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New sustainable ways for conversion lignocellulose

04 December 2015

The European Research Council has awarded Dr. Katalin Barta of the Stratingh Institute for Chemistry an ERC Starting Grant of 1.5 million euros. During her research she will develop novel, fully sustainable catalytic methods for the conversion of renewable resources to industrially relevant bulk and fine chemicals. The approach combines several disciplines including homogeneous and heterogeneous catalysis in order to address key fundamental challenges in the field of renewables.

The chemicals we use in our daily life predominantly originate from depleting fossil resources. But can we access these chemical products from renewable starting materials?

Not competing with food supply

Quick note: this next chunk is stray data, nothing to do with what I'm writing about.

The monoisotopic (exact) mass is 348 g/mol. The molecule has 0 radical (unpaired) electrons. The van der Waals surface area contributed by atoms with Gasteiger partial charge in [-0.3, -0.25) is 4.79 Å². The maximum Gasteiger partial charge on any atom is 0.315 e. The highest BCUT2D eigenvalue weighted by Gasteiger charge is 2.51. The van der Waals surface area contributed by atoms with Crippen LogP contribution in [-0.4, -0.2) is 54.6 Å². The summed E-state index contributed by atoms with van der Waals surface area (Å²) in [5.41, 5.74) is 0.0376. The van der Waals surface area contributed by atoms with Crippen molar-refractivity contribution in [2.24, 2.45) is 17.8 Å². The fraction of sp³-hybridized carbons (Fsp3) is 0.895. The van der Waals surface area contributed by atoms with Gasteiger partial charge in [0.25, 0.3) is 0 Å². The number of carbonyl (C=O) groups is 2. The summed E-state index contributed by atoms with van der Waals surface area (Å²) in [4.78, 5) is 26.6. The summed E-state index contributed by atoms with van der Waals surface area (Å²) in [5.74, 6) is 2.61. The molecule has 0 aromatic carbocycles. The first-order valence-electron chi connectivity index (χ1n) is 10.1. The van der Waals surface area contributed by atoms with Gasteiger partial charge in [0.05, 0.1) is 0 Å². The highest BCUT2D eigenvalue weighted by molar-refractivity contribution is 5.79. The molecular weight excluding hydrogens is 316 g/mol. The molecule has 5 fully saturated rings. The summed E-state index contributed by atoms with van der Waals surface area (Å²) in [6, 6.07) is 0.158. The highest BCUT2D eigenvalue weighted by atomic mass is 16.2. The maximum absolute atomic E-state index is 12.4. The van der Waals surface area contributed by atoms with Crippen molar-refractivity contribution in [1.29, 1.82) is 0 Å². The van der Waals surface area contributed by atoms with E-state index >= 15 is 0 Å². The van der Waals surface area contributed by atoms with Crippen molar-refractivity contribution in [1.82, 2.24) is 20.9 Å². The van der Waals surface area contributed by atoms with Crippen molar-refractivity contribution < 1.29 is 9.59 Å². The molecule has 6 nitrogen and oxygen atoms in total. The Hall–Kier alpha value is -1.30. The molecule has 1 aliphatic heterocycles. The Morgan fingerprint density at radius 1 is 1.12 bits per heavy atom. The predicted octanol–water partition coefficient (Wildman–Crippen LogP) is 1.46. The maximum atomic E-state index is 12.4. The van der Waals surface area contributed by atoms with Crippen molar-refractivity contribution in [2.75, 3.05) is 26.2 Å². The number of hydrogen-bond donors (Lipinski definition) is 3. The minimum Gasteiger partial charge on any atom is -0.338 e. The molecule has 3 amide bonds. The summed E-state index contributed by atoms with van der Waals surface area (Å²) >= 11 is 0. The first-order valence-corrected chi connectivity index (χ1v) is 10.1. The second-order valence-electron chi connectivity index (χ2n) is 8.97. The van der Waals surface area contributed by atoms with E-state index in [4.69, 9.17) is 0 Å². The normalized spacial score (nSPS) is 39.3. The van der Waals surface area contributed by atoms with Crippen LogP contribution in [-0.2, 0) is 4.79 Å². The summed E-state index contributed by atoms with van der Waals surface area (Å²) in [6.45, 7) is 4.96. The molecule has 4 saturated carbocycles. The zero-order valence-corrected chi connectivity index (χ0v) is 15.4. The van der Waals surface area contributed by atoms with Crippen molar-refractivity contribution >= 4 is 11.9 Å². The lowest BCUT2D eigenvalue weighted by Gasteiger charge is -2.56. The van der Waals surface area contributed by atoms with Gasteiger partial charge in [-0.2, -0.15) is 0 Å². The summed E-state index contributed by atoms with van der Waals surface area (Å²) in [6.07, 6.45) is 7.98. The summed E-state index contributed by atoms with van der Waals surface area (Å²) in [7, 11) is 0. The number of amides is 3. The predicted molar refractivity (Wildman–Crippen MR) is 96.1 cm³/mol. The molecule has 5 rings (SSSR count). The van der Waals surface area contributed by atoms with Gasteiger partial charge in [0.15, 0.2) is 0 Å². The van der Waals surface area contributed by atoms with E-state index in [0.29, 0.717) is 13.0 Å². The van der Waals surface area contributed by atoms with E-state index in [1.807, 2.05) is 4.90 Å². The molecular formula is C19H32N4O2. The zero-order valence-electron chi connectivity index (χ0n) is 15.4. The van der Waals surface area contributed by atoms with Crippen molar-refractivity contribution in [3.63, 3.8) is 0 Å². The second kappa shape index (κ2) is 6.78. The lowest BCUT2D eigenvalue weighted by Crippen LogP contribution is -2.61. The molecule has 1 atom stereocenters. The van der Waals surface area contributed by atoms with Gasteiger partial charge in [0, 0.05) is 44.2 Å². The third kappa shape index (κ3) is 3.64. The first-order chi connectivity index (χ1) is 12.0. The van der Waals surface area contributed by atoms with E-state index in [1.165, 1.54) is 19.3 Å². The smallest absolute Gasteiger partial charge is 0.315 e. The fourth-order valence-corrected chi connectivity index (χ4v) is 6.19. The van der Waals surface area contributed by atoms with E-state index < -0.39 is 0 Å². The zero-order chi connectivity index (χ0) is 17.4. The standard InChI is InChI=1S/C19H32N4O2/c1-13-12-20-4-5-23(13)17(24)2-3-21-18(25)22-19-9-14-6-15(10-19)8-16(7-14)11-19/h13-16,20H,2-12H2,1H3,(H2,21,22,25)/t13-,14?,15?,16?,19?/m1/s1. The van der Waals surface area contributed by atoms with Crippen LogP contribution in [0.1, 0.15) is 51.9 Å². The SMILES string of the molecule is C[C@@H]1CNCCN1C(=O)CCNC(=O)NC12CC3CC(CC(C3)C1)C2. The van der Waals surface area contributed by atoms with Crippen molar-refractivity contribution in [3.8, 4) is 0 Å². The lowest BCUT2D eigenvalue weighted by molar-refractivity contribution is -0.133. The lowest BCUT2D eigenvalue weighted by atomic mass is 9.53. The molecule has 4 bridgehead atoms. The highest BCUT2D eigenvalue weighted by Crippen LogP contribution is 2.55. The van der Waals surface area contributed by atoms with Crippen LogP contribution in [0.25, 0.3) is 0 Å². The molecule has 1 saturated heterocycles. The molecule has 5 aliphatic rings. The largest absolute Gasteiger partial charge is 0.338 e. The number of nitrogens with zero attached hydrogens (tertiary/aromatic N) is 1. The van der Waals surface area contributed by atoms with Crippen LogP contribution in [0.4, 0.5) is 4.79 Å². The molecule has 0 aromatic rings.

Dr. Barta’s five-year research program tackles this challenge by developing new chemical pathways and catalysts for the conversion of lignocellulose, which is found in agricultural and forestry waste streams and does not compete with the food supply. These new methods will be designed to efficiently depolymerize lignocellulose to smaller chemical building blocks.

Green Chemistry
This includes one of the main components of lignocellulose, lignin, which is particularly challenging to break down. The obtained ‘platform chemicals’ will be subsequently functionalized through novel and direct transformations. This approach seeks overall resource efficiency and atom economy, and aims at waste minimization throughout the process according to the principles of Green Chemistry. The catalyst will be derived from earth-abundant materials.

Sustainability is one of the focus areas of the University of Groningen.

Last modified:28 March 2023 10.51 a.m.

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